With the move to the post-Apartheid, multi-racial democracy, South Africans from both sides of the political divide had developed an Interim Constitution. The last clause of this Constitution laid down the requirements for the Truth and Reconciliation Commission. On 28 June 1995 the South African president, Nelson Mandela, announced that the Commission would be set up.
In July, Dullah Omar, the Minister of Justice, submitted the bill to the South African Parliament and the 'Promotion of National Unity and Reconciliation Act No 34 of 1995 was accepted by majority. The process of determining the 17 people to sit on the 'Human Rights Violations', 'Amnesty', and 'Reparations and Rehabilitation' Committees was started - the names, including Desmond Tutu, were announced in the Government Gazette on 15 December.
The final clause of the Interim Constitution read:
NATIONAL UNITY AND RECONCILIATION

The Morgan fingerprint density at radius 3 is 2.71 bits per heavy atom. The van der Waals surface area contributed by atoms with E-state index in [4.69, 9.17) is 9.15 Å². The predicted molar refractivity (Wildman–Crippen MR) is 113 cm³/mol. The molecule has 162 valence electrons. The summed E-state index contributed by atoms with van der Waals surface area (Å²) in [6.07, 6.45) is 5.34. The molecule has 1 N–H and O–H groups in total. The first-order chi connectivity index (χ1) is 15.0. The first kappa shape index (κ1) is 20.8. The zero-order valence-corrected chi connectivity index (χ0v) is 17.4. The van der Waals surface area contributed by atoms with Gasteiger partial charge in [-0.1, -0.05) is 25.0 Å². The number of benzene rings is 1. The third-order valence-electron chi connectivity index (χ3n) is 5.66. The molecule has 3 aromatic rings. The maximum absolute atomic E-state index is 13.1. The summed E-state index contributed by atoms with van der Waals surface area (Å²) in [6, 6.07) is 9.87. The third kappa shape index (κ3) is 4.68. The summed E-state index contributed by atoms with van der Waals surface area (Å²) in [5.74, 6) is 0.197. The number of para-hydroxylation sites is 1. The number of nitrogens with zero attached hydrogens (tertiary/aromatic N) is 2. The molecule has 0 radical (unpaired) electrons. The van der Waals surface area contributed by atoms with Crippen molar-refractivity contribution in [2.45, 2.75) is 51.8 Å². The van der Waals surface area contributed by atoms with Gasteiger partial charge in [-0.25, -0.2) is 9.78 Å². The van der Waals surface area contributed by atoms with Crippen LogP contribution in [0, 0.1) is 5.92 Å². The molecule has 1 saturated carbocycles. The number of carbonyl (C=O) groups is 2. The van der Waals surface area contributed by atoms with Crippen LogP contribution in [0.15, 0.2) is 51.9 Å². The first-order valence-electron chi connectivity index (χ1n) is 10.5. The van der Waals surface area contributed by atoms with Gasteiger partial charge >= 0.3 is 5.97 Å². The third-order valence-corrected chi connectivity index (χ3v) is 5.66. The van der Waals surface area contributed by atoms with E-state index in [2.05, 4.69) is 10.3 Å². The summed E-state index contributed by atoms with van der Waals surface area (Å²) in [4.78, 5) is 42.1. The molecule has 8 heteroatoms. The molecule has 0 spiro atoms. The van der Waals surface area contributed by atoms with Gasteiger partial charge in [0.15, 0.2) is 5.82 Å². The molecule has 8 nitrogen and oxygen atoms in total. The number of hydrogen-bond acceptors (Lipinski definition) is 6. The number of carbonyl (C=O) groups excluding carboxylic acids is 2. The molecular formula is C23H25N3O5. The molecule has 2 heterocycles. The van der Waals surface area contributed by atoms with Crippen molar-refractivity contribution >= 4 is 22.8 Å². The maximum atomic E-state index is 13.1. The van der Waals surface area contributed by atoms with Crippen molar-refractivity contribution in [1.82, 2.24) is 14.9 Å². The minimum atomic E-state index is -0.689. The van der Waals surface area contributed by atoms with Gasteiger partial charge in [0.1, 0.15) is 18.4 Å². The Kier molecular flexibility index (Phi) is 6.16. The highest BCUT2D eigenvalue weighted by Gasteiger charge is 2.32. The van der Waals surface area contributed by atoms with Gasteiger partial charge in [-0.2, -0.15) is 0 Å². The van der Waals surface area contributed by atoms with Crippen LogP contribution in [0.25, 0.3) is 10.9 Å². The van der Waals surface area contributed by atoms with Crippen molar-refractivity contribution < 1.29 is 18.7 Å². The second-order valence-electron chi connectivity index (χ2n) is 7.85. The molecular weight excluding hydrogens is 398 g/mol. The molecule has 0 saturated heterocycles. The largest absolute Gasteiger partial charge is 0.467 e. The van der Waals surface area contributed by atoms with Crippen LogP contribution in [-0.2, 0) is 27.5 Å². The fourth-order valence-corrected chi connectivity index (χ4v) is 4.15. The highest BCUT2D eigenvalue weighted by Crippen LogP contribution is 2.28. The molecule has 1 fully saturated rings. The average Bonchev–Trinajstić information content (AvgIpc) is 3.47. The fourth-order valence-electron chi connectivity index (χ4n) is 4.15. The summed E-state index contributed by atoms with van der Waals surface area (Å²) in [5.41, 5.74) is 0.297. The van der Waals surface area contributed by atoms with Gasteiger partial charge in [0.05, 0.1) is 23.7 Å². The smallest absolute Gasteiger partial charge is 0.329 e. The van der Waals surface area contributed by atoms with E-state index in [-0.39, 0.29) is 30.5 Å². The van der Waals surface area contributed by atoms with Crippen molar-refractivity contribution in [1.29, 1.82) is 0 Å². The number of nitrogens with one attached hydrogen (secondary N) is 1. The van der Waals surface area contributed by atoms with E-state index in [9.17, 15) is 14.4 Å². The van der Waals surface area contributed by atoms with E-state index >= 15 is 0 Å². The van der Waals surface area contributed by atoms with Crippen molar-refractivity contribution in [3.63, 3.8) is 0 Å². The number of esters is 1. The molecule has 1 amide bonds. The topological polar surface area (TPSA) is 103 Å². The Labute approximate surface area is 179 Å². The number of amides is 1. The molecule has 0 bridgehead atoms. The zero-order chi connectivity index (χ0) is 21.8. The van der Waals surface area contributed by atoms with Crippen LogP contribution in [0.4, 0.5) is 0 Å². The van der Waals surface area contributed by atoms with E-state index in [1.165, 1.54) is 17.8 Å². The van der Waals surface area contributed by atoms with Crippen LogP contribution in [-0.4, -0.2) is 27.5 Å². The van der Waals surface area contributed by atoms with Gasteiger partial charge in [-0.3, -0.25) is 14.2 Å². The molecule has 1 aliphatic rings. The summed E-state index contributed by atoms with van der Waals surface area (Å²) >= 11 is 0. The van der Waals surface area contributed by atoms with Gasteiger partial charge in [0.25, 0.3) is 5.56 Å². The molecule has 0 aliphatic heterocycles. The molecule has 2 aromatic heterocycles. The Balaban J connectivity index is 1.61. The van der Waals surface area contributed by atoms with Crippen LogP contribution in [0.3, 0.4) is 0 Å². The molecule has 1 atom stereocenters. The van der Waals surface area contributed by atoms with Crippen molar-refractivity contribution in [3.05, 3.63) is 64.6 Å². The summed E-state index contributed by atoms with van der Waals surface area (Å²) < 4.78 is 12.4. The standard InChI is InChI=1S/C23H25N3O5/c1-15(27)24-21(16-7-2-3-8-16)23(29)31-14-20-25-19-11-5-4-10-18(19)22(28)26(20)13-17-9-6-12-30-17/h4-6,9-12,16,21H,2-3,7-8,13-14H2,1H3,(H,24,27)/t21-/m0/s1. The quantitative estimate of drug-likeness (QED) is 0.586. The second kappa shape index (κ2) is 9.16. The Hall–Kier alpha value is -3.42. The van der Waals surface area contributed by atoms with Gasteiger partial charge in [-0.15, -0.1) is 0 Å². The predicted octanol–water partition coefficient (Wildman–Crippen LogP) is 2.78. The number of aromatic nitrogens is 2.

This Constitution provides a historic bridge between the past of a deeply divided society characterized by strife, conflict, untold suffering and injustice, and a future founded on the recognition of human rights, democracy and peaceful co-existence and development opportunities for all South Africans, irrespective of colour, race, class, belief or sex. The pursuit of national unity , the well-being of all south African citizens and peace require reconciliation between the people of South Africa and the reconstruction of society.
The adoption of this Constitution lays the secure foundation for the people of South Africa to transcend the divisions and strife of the past, which generated gross violations of human rights, the transgression of humanitarian principles in violent conflicts and a legacy of hatred, fear, guilt and revenge.
These can now be addressed on the basis that there is a need for understanding but not for vengeance, a need for reparation but not for retaliation, a need for ubuntu but not for victimization. In order to advance such reconciliation and reconstruction, amnesty shall be granted in respect of acts. Omissions and offences associated with political objectives and committed in the course of the conflicts of the past. To this end, Parliament under this Constitution shall adopt a law determining a firm cut-off date ... and providing for mechanisms, criteria and procedures, including tribunals, if any, through which such amnesty shall be dealt with at any time after the law has been passed.